However, another report followed young adult women who played netball – a sport similar to basketball – and found that playing barefoot improved their ankle stability and agility.

“Despite some of these benefits, it is unclear how they subsequently affect overall performance,” Dr. Shannahan said.

In light of the pros and cons, determining whether it’s safe to try barefoot exercise really comes down to an individual’s health and preferred activity.

People who have pre-existing foot issues such as plantar fasciitis, heel spurs, or bunions will want to keep their shoes on.

Additionally, sneakers can still be a good choice for people with a low arch because the shoes support the planar fascia ligament, or the ligament that connects the heel bone to the toes and helps support the arch of the foot. The same goes for those with high arches — sneakers can help maintain that arch, according to Bruce Pinker, DPM, a podiatrist and board-certified foot surgeon with Progressive Foot Care in New York City.

“Additional arch support is beneficial for many types of activity, whether it’s walking, standing, or running,” he says. Health.

The specific workout a person chooses also has a big effect on whether training barefoot is a good idea.

It is generally safe for indoor mat activities, such as yoga and pilates, as long as a person has no pre-existing foot or ankle problems.

However, it’s not recommended for cycling because people can injure or cut their feet on the pedals, Pinker said. And if someone likes to train or run outdoors, it’s best to lace up to avoid injury when stepping on sharp objects such as debris or uneven surfaces, he added.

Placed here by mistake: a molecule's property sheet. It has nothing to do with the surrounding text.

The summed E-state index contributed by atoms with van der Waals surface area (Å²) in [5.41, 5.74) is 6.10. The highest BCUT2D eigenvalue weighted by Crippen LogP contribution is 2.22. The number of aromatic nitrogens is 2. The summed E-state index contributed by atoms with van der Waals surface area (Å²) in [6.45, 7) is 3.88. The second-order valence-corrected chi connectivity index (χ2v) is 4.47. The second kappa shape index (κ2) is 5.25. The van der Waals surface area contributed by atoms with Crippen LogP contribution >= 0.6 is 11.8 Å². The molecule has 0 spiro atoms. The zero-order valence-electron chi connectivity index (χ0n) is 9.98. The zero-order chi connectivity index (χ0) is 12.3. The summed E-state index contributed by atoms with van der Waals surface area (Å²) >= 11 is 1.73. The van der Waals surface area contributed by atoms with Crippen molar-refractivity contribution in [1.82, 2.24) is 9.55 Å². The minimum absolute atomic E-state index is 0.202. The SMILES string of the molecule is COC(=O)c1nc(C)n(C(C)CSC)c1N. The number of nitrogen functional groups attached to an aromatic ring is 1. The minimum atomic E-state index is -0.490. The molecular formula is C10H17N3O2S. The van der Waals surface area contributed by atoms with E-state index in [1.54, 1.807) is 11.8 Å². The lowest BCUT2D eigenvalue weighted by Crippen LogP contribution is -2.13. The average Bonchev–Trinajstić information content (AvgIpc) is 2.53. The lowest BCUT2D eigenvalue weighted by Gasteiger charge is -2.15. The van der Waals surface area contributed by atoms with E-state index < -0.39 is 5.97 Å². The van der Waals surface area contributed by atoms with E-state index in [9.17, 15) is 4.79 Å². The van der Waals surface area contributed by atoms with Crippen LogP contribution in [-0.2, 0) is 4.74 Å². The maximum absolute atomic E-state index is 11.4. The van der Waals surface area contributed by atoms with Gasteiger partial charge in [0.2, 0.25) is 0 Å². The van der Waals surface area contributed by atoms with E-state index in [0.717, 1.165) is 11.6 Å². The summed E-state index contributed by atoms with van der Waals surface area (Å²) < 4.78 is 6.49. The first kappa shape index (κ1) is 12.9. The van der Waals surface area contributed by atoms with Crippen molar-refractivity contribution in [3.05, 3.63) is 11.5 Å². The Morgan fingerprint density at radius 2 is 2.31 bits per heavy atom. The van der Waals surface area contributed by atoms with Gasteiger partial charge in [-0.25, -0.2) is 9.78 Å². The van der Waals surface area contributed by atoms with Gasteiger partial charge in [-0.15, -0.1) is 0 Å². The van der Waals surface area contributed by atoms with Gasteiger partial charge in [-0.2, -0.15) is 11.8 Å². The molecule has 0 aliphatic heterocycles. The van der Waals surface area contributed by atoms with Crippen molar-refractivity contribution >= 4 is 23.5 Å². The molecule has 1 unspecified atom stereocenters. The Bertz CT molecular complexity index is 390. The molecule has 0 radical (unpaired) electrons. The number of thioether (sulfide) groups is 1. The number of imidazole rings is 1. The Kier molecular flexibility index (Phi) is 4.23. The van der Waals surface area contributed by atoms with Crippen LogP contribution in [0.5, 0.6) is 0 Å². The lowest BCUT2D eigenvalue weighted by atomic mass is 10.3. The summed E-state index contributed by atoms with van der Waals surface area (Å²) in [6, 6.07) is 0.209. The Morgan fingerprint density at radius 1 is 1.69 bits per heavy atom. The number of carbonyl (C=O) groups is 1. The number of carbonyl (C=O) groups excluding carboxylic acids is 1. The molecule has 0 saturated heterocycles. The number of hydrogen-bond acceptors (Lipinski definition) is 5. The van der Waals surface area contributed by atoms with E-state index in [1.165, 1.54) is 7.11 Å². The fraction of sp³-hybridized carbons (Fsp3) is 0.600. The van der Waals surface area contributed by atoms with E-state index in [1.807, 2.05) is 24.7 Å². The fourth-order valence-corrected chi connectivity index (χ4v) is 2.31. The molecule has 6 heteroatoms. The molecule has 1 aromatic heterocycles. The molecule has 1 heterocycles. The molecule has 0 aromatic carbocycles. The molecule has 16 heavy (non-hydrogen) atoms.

“Choosing a safe surface for barefoot activities can be difficult, as even grassy fields can pose some risk,” Pinker said.

When strength training at home, people may try taking their shoes off to test their proprioception, but if someone is at the gym where bacteria can be spreading, it may be worth keeping their socks on. Dr. Shannahan always recommends sneakers for lifting heavy weights.

“It may be best to wear shoes specifically for this to provide extra foot and ankle support to prevent injury,” she said.

If you decide to train barefoot, you’ll need to start gradually and give your body time to adjust.

“Start with short, low-intensity sessions until your feet get more used to the feeling,” Alvarez said.

People can try going barefoot as they warm up and cool down before trying to do the entire workout without shoes, Dr Shannahan said. Start with slower or shorter runs at first, for example.

Strengthening your legs, hips, and buttocks, as well as your foot and ankle, can also ease the transition. Adding muscle can “(compensate) for the lack of cushion, high heel and support that your feet may be used to,” Dr. Shannahan said.

There are also minimalist shoes that offer less support than a sneaker and “still allow for more natural biomechanics,” Pinker said.

It’s never a bad idea for people to get evaluated by a podiatrist or specialist at a running store to determine if they may have any issues that would make barefoot training painful. But the most important thing is that people listen to their bodies. If working barefoot feels good, keep going, but if it starts to hurt, stop and take care of yourself.

“At the end of the day, everyone’s feet are different,” Alvarez said. “It’s important to find what works best for you.”